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Election 2012: Eyes Wide Shut

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I dread the prospect of hundreds of  panels on the same topics:  “Will we ever again have a Black President?” or “Are we now PRE-racial?”, as if the problem were with the racial identity of a neoliberal President and not with his neoliberalism.

To those of you who insist that you will be the ones to hold Obama's feet to the fire: you are as deluded as those who marry alcoholics vowing to change them, and I have no interest in coddling your delusion.  When he winsand I suspect he will, even if by a very slim marginthe only feet I plan on holding to the fire are yours.



I've posted and written a number of articles critical of Obama's last four years, my own and that of others, in the last few weeks, here and on Facebook. As we approach November 6, opinions on all sides are going to get stronger, and Hurricane Sandy is intensifying emotions.


There have been some concerns and disagreements amongst my friends and colleagues and I. Many of us feel the same way as I do about Obama, that he is hardly different from Romney and that an Obama administration has been, in several areasforeign policy, immigration, women's rights, and education among themthe same as the President that Romney insists he will be. As I've pointed out in my pieces on Obama's shell game and on the Mourdock abortion controversy, there is little to distinguish Obama from Romney (remember their jousting over who could say “crippling sanctions” often enough?) and not much to distinguish Republicans from Democrats.


At the same time, a lot of what I've written or said has resulted in some anger and demands to know why I can't see that the end of the world is nigh with a Romney election. Let me clarify that I'm less concerned about whom you vote for than that you vote with your eyes open.


I dislike the fake populism of the American Presidential election and I think that it's time we moved out of a two-party system.  I also think that voting for a third party, writing in your own candidates, or not voting at all are all valid actions. I always find it more than ironic that the most industrialised country in the world has the lowest voter turnout.  The U.S also disenfranchises voters, whether because they are incarcerated, ex-felons, “sex offenders”, too poor, too old, or too young, or for reasons that polling booths will simply make up on the spur of the moment.  Yet, come election time and public discoursewhich is to say, media attention, sadly almost the same thing nowadaysreaches a crescendo of panic and passion. The most common argument hurled at anyone who dares to question the logic of voting goes something like this, “If you don't vote, you can't complain.” Besides the problems with deciding that those who don't vote don't deserve, for instance, clean air and water, housing, and healthcarewhich is the implicit message herethis statement ignores the fact that millions are prevented from voting in the first place, and that even those who are judged eligible to vote often find it difficult to do so for any number of reasons.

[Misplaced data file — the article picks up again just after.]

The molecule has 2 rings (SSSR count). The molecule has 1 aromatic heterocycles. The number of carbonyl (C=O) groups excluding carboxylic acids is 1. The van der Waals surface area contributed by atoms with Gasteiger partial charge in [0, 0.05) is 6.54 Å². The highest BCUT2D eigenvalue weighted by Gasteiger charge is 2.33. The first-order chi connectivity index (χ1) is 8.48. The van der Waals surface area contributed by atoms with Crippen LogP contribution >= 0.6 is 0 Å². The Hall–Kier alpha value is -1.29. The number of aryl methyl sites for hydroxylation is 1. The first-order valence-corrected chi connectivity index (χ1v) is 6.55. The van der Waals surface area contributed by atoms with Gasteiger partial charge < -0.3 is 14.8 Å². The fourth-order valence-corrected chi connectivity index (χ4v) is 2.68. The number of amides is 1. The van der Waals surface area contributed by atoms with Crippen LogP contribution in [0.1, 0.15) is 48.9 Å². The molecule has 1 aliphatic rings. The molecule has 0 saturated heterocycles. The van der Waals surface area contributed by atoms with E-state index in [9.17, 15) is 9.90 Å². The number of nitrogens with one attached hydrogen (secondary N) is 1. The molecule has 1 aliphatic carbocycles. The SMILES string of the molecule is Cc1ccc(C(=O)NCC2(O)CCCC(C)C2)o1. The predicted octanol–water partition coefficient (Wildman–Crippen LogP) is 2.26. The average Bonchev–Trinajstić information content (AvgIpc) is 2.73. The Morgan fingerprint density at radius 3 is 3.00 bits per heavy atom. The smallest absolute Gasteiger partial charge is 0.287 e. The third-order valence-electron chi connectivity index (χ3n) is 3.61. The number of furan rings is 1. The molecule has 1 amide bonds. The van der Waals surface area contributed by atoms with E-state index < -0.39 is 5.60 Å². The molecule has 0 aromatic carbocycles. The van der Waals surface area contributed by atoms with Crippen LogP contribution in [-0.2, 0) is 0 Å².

In a stunning and detailed piece for Salon, Matt Stoler makes the case that progressives ought not to vote for Obama. Again, whom you vote for or not is not my concern here, but the article is necessary reading for anyone who insists that Obama is simply a good man caught in bad times, or for anyone who wants desperately to believe that his last four years have been an example of excellent government and high ideals. An excerpt: